|Pierre Berton (2002)
Pierre Berton is one of Canada’s most celebrated journalists, historians and media personalities. Born in 1920 at Whitehorse, Yukon Territory, Mr. Berton has become a familiar name in Canada as a popular historian and best-known living writer.
Mr. Berton entered the newspaper business in Vancouver in 1942. At 21 years of age, he became the youngest city editor of any Canadian daily newspaper. He went on to become editor of Maclean’s magazine and later joined the Toronto Star. Since the late 1950s, Mr. Berton has hosted his own television shows or appeared as a panellist on public affairs programs such as Front Page Challenge.
During his illustrious career, Mr. Berton has authored many publications that have documented interesting and romantic aspects of Canadian history. Books such as 1967: The Last Good Year, Farewell to the Twentieth Century, and Vimy have, among others, drawn exceptional reviews.
Two of Mr. Berton’s popular books The National Dream (1970) and The Last Spike (1972) told the story of the background and construction of Canada’s first transcontinental railway in a colourful and detailed manner. These two works were later adapted as a television series that provided Canadians with a fascinating insight into the early history of the Canadian Pacific Railway and its fundamental role in the development of our nation. Mr. Berton’s dramatic narrative of The Last Spike earned him a third Governor General’s Award in 1972.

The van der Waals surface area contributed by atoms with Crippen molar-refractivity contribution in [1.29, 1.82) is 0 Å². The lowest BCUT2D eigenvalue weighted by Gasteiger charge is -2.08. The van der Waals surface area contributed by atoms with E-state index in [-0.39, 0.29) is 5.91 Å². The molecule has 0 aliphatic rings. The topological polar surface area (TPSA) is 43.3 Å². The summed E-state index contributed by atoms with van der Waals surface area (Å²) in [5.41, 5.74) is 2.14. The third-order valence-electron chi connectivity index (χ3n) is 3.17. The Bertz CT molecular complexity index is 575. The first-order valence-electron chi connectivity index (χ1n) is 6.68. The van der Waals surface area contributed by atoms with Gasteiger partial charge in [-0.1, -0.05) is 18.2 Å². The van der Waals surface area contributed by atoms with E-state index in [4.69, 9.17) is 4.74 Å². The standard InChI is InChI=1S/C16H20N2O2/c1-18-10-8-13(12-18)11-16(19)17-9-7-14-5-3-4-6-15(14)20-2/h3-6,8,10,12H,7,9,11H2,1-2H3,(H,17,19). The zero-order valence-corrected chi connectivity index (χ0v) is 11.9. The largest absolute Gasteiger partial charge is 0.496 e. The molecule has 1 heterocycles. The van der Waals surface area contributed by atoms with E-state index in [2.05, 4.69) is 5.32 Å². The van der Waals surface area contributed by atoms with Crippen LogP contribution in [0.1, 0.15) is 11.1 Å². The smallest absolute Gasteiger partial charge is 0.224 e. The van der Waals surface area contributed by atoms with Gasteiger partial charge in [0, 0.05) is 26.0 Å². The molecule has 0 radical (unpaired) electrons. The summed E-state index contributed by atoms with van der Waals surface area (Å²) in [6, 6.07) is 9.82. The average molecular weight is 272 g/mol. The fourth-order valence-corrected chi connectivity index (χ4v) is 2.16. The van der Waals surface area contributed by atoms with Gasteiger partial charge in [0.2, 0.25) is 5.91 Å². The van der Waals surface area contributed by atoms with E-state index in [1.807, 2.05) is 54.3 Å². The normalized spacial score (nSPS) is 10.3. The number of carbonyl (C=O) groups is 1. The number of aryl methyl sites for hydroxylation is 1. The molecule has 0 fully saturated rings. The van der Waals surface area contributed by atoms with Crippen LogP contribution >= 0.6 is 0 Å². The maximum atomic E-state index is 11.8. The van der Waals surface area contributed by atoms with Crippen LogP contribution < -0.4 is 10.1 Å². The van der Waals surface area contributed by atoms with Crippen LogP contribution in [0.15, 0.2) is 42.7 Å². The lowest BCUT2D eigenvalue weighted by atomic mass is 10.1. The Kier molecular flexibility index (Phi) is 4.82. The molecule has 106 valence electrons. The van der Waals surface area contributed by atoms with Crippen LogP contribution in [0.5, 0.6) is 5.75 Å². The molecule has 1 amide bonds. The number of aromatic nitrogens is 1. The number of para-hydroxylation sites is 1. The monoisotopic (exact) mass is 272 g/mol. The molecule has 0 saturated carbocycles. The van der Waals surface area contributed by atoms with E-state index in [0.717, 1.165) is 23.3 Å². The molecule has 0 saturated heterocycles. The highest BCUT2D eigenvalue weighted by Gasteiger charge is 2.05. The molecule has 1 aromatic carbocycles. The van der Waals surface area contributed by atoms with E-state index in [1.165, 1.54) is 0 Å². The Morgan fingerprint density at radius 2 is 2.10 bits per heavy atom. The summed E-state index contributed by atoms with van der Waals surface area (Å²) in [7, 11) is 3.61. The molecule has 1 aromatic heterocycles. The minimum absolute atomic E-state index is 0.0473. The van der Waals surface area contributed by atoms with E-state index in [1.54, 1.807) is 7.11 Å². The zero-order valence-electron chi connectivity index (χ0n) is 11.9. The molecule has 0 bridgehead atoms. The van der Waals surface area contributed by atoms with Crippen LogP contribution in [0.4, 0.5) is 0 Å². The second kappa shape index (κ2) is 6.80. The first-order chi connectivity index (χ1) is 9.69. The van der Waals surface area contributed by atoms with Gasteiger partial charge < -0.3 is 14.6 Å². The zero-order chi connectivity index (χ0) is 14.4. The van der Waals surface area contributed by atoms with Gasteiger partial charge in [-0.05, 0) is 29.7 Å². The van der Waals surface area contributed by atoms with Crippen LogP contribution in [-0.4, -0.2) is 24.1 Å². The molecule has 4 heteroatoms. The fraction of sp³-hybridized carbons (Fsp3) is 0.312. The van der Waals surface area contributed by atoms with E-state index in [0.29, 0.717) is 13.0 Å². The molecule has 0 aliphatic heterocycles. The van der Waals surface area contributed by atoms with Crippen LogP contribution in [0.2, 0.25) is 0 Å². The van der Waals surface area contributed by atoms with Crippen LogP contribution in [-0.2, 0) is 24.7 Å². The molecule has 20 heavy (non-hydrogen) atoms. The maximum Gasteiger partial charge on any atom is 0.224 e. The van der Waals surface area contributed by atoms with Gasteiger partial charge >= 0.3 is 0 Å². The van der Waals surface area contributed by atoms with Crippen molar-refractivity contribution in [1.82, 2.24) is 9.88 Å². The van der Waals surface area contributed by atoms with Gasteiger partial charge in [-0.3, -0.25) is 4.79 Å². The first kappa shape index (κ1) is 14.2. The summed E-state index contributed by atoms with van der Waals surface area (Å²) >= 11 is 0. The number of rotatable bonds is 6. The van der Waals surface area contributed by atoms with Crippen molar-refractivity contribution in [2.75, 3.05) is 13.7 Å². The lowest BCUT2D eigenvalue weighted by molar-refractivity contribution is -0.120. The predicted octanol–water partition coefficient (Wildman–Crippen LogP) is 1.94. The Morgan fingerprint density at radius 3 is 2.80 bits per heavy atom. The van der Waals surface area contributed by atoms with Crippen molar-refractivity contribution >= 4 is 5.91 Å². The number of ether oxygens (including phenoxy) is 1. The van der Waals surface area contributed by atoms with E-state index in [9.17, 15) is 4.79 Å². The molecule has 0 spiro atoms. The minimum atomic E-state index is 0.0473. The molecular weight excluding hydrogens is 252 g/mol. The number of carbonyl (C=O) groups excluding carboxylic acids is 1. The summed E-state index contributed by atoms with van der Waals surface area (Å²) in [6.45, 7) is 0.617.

In addition to serving as chancellor of Yukon College, receiving numerous honorary degrees and four major literary awards, Mr. Berton is a Companion of the Order of Canada.
The National Dream and The Last Spike chronicled the beginning of the Canadian railway industry unlike any other narratives. As a result of Mr. Berton’s writing, Canadians learned of the important historical role the CPR provided in early national unity and as a driver of economic growth. This significant contribution to documentation of Canada’s railway history has earned Mr. Berton the Canadian Railway Hall of Fame’s “Annual Award of Recognition” in 2002.